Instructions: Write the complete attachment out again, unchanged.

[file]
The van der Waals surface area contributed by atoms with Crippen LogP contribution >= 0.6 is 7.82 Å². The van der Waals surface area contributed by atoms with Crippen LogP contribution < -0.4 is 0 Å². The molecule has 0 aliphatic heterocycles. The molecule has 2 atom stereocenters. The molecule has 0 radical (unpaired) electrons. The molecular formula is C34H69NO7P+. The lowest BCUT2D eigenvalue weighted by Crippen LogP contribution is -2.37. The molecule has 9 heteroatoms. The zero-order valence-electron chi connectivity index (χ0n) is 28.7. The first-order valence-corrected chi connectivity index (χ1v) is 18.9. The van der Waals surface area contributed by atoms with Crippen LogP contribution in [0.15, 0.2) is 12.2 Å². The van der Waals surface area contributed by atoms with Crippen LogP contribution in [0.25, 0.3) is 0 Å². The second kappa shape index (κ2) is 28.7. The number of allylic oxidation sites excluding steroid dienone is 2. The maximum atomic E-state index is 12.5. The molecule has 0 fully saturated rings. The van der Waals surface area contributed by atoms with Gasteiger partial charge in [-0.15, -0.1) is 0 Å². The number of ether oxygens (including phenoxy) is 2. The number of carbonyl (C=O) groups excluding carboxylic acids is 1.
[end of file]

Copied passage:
The van der Waals surface area contributed by atoms with Crippen LogP contribution >= 0.6 is 7.82 Å². The van der Waals surface area contributed by atoms with Crippen LogP contribution < -0.4 is 0 Å². The molecule has 0 aliphatic heterocycles. The molecule has 2 atom stereocenters. The molecule has 0 radical (unpaired) electrons. The molecular formula is C34H69NO7P+. The lowest BCUT2D eigenvalue weighted by Crippen LogP contribution is -2.37. The molecule has 9 heteroatoms. The zero-order valence-electron chi connectivity index (χ0n) is 28.7. The first-order valence-corrected chi connectivity index (χ1v) is 18.9. The van der Waals surface area contributed by atoms with Crippen LogP contribution in [0.15, 0.2) is 12.2 Å². The van der Waals surface area contributed by atoms with Crippen LogP contribution in [0.25, 0.3) is 0 Å². The second kappa shape index (κ2) is 28.7. The number of allylic oxidation sites excluding steroid dienone is 2. The maximum atomic E-state index is 12.5. The molecule has 0 fully saturated rings. The van der Waals surface area contributed by atoms with Gasteiger partial charge in [-0.15, -0.1) is 0 Å². The number of ether oxygens (including phenoxy) is 2. The number of carbonyl (C=O) groups excluding carboxylic acids is 1.